The Fourth Mega-Market, Now Through 2011: How Three Earlier Bull Markets Explain the Present and Predict the Future

by | Sep 24, 2000 | POLITICS

The year was 1970, and I was part of a scorned breed, scorned at least on Wall Street. People who did what I did — recommending stocks based on historical price patterns — were literally laughed at by many of the Street’s citizens. I couldn’t accept this. I talked this over with two new friends, […]

The year was 1970, and I was part of a scorned breed, scorned at least on Wall Street. People who did what I did — recommending stocks based on historical price patterns — were literally laughed at by many of the Street’s citizens. I couldn’t accept this. I talked this over with two new friends, John Brooks and John Greeley at the brokerage firm of Francis I. Dupont and Co., who like me were succeeding with technical analysis. We knew it worked and, in an effort to improve the credibility of our methods, we started talking about creating a trade association for technicians. It would be a way for us to meet, share thoughts, and compare ideas, the way other Wall Street professionals did.

To raise our profile, we enlisted the help of the two top names in our field, Robert “Bob” Farrell at Merrill Lynch, Pierce, Fenner & Smith and my boss., Alan R. Shaw of Harris Upham and Co., which is now part of what is known as Salomon Smith Barney. After much debate over whether or not we would actually get taken seriously enough to create what would be the first national organization of technicians, we decided to give it a try. And then Alan suggested something that was as daunting to me as starting the association itself.

“You know, of course, you’ll have to get the blessing of the Old Man.”

I didn’t need to ask whom he meant. The Old Man was Ken Ward of Hayden Stone and Co. At the time, he was one of the oldest living technicians. Mr. Ward was close to seventy years old. He had seen it all, from the Roaring 1920s and the Crash of 1929 to the Great Depression, World War II, and the long bull market of the 1960s.

Alan was right, of course; we would need Ken Ward’s support. So after working up my nerve, I called him on the phone. At first he told me in a clipped, serious voice, that any campaign to improve the image of technicians would fail. He called me “young man’ ” and said we would never be taken seriously. There were too many obstacles. It was too soon. People weren’t ready to believe that you could actually determine how the market and individual stocks would behave in the future based on stock charts and analysis of their past performance.

But of course I was young and wouldn’t take no for an answer. Both John Brooks and I kept pushing and finally Ken did agree to participate. But he required two things in trade. First, every member would have to be a technical analyst who followed equities — corporate stocks — not commodities. Second, he or she had to be the author of a technical market letter sent to clients or be the writer of technical reports that were sent to portfolio managers at an investment management firm.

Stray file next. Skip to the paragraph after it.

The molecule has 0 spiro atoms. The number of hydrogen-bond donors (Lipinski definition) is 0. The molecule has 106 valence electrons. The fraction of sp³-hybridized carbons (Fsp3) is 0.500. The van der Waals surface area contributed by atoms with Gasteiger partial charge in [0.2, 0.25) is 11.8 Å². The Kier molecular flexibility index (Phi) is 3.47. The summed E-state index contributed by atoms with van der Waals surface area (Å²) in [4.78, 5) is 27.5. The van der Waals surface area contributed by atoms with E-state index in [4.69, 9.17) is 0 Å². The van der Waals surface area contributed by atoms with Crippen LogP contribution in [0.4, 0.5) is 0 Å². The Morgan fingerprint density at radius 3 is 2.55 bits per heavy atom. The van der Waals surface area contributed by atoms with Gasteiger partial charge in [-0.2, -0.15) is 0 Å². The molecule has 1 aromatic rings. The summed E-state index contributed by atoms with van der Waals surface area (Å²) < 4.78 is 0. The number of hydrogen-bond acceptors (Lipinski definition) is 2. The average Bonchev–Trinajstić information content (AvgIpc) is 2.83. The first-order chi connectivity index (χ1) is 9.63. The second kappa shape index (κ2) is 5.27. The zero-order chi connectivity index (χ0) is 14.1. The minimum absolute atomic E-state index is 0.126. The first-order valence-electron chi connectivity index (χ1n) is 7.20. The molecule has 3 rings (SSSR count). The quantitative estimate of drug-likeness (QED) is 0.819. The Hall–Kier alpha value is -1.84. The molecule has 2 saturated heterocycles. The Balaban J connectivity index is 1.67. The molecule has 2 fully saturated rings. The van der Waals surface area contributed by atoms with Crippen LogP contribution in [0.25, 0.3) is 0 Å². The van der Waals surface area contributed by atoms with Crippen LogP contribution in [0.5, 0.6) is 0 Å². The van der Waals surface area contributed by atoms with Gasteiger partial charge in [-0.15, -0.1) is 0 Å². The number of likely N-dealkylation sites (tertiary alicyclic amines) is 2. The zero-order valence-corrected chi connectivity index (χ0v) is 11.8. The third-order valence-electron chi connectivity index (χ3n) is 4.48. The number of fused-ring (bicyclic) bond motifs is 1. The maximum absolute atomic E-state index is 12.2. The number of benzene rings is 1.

Ken Ward was determined that our members be working for either an established Wall Street brokerage firm or an investment company where the firm had to be taking them seriously enough to let them make recommendations to clients. In the end, we could find only eighteen people who met those requirements at the time. Together we became the Market Technicians Association (MTA).

At our first meeting, I finally got to meet Ken Ward in person. This, for me, was the equivalent of meeting my childhood baseball idol, Joe DiMaggio. Ken Ward had lived through most of the bull and bear markets of the century. I wanted to know everything he had learned from this experience.

I asked him, “Mr. Ward, what was the most difficult market you ever experienced?” And as I asked the question I remember feeling really stupid. I anticipated his response and said, “Of course, it was the Crash of 1929.” Then he surprised me with his answer.

“No, kid. That was a layup. The toughest market I ever saw, by far, was the one from 1962 to 1966. If you go through something like that, it will be the roughest thing you’ll ever experience.”

I did a double take.

“But the market went up during that time” I blurted out. “It was a steep bull market that went on for several years. In fact, between 1962 and 1966 didn’t the Dow go up about 75 percent?”

“That’s right, kid,” Ken Ward replied. “It went up and up and up, and rolled right over all of us, bulls and bears alike. Nobody believed it. And it made us look like fools.”

As he talked I realized just how remarkable that climb had been. That bull market continued, on and on, despite events that could have crippled it, including: the Cuban Missile Crisis, President Kennedy’s assassination, and President Johnson’s heart attack.